The Preparation (παρασκευη). Friday. See verse John 19:14.
Might not remain (μη μεινη). Negative final clause with ινα μη and first aorist active (constative) subjunctive of μενω.
A high day (μεγαλη). A "great" day, since "the sabbath day following synchronized with the first day of unleavened bread which was a 'great' day" (Bernard). A double reason therefore for wanting the bodies removed before sunset when the Sabbath began.
That their legs might be broken (ινα κατεαγωσιν αυτον τα σκελη). Purpose clause with ινα and the second aorist passive subjunctive of καταγνυμ with the augment retained in the subjunctive, a "false augment" common in later Greek as in the future in Matthew 12:20 with this verb (Robertson, Grammar, p. 365). This crurifragium was done with a heavy mallet and ended the sufferings of the victim.
Legs (σκελη). Old word, here only in N.T.
Might be taken away (αρθωσιν). First aorist passive subjunctive of αιρω with ινα also.
Which was crucified with him (του συνσταυρωθεντος αυτω). First aorist passive articular participle of συνσταυροω with associative instrumental case. Cf. Paul's Χριστω συνεσταυρωμα (Galatians 2:19).
Already dead (ηδη τεθνηκοτα). Perfect active participle of θνησκω. So then Jesus died before the robbers, died of a broken heart.
They brake not (ου κατεαξαν). The augment is proper here (see John 19:32).
With a spear (λογχη). Instrumental case of this old word, here only in the N.T.
Pierced his side (αυτου την πλευραν ενυξεν). First aorist active indicative of νυσσω, old word to pierce, here only in N.T., and πλευραν (side), another old word, occurs in N.T. only here and John 20:20; John 20:25; John 20:27.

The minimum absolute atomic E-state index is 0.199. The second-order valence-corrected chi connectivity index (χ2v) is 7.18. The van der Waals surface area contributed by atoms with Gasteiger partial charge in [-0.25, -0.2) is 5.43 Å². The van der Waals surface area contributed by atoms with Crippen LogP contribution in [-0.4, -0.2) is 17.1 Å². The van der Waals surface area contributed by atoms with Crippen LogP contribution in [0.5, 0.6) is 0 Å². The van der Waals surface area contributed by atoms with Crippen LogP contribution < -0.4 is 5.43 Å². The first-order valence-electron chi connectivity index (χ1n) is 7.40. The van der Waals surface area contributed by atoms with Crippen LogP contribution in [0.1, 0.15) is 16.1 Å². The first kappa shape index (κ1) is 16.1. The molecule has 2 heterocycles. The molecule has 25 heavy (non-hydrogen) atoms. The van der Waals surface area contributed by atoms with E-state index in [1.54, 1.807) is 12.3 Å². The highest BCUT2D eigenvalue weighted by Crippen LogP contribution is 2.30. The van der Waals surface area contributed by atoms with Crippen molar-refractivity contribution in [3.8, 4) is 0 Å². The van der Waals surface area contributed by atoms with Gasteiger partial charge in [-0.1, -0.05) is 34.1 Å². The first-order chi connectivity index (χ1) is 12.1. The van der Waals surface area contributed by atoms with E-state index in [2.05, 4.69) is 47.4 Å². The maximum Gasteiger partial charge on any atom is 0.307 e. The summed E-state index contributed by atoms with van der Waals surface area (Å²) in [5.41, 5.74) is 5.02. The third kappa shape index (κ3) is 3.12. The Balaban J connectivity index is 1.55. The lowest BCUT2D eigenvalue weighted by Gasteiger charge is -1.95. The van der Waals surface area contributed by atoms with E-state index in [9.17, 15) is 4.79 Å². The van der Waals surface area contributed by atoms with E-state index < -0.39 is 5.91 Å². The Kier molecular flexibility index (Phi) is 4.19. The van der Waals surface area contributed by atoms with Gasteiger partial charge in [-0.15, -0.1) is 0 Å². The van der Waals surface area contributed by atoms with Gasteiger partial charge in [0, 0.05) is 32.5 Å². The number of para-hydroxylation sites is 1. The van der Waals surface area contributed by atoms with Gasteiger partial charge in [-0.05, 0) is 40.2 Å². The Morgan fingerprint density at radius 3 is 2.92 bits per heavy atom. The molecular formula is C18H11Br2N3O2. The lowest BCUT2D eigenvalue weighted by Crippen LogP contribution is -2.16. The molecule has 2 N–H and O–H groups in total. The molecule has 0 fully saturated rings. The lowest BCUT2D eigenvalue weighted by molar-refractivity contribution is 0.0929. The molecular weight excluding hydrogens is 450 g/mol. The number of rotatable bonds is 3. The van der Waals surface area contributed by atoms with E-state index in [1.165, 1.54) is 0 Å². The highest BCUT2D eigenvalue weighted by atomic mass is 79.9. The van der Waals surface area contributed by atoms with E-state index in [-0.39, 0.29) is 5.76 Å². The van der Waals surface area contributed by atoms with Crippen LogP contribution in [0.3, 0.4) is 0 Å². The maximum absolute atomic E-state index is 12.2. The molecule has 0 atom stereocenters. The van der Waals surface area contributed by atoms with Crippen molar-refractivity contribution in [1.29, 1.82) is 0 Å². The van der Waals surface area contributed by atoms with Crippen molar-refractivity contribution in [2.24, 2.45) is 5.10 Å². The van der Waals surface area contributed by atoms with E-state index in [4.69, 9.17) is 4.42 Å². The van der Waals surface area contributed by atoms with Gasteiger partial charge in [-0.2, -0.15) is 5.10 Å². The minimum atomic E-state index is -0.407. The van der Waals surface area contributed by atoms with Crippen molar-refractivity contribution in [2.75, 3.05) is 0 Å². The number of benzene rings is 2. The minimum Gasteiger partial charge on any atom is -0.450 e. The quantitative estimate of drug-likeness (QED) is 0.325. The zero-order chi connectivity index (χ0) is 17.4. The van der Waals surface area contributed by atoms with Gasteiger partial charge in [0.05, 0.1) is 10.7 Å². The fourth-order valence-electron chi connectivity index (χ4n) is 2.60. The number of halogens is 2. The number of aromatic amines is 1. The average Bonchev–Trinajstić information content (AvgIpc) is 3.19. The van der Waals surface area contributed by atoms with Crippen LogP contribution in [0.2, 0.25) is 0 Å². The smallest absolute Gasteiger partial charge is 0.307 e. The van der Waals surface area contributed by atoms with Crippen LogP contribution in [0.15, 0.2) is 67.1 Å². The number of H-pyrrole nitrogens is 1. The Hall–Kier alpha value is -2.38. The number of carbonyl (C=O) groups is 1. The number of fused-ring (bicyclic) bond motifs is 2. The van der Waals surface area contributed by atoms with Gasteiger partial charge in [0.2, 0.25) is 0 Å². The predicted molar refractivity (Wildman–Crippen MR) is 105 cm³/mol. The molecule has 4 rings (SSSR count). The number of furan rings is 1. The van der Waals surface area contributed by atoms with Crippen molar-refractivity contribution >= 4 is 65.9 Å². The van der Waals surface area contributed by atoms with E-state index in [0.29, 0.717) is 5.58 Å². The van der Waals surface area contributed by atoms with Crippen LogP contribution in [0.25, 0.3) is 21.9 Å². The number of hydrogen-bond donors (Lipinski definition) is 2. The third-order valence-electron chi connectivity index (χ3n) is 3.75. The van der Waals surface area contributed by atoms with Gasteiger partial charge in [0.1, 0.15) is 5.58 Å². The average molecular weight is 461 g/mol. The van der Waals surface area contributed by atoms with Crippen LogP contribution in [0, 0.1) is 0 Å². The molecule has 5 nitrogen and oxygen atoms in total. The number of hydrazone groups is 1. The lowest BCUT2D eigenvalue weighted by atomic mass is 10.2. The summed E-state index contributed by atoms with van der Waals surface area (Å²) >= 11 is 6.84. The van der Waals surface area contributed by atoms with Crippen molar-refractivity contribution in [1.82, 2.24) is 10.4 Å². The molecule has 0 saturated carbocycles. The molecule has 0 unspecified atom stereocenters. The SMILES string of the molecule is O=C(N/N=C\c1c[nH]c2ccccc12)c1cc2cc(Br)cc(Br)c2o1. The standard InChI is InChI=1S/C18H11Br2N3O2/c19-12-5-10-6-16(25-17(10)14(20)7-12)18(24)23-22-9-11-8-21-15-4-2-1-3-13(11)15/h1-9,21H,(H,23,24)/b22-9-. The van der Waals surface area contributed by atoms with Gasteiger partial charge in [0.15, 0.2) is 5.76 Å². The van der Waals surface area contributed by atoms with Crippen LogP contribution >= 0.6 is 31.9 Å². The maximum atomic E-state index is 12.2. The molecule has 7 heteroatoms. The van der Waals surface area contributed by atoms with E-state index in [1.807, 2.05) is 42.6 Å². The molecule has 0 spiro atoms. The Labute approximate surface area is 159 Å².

Blood and water (αιμα κα υδωρ). Dr. W. Stroud (Physical Cause of the Death of Christ) argues that this fact proves that the spear pierced the left side of Jesus near the heart and that Jesus had died literally of a broken heart since blood was mixed with water.
He that hath seen (ο εωρακως). Perfect active articular participle of οραω. John the Apostle was there and saw this fact (still sees it, in fact). This personal witness disproves the theory of the Docetic Gnostics that Jesus did not have a real human body.
He knoweth (εκεινος οιδεν). That is John does like John 9:37. It is possible that εκεινος may be a solemn appeal to God as in John 1:33 or Christ as in 1 John 3:5. Bernard argues that the final editor is distinguishing the Beloved Disciple from himself and is endorsing him. But the example of Josephus (War. III. 7, 16) is against this use of εκεινος. John is rather referring to himself as still alive.
Be broken (συντριβησετα). Second future passive of συντριβω, to crush together. A free quotation of Exodus 12:46 about the paschal lamb.
They pierced (εξεκεντησαν). First aorist active of εκκεντεω, late verb, correct translation of the Hebrew of Zechariah 12:10, but not like the LXX, in N.T. only here and Revelation 1:7.